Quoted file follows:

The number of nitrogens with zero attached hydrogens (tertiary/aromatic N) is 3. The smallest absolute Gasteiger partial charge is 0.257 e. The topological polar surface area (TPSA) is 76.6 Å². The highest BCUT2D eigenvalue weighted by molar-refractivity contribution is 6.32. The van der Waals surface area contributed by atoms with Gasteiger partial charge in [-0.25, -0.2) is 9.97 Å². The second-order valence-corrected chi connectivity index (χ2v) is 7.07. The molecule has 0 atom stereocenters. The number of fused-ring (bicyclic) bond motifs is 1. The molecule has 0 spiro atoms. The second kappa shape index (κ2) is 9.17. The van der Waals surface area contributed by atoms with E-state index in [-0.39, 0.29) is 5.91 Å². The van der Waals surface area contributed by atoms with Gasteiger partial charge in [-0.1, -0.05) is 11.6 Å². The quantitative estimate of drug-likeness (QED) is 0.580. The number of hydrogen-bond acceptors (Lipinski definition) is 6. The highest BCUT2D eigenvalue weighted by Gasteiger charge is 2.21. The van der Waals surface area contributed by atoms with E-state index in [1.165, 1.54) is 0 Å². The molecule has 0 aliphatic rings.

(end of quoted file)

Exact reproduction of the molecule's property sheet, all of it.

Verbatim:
The number of nitrogens with zero attached hydrogens (tertiary/aromatic N) is 3. The smallest absolute Gasteiger partial charge is 0.257 e. The topological polar surface area (TPSA) is 76.6 Å². The highest BCUT2D eigenvalue weighted by molar-refractivity contribution is 6.32. The van der Waals surface area contributed by atoms with Gasteiger partial charge in [-0.25, -0.2) is 9.97 Å². The second-order valence-corrected chi connectivity index (χ2v) is 7.07. The molecule has 0 atom stereocenters. The number of fused-ring (bicyclic) bond motifs is 1. The molecule has 0 spiro atoms. The second kappa shape index (κ2) is 9.17. The van der Waals surface area contributed by atoms with E-state index in [-0.39, 0.29) is 5.91 Å². The van der Waals surface area contributed by atoms with Gasteiger partial charge in [-0.1, -0.05) is 11.6 Å². The quantitative estimate of drug-likeness (QED) is 0.580. The number of hydrogen-bond acceptors (Lipinski definition) is 6. The highest BCUT2D eigenvalue weighted by Gasteiger charge is 2.21. The van der Waals surface area contributed by atoms with E-state index in [1.165, 1.54) is 0 Å². The molecule has 0 aliphatic rings.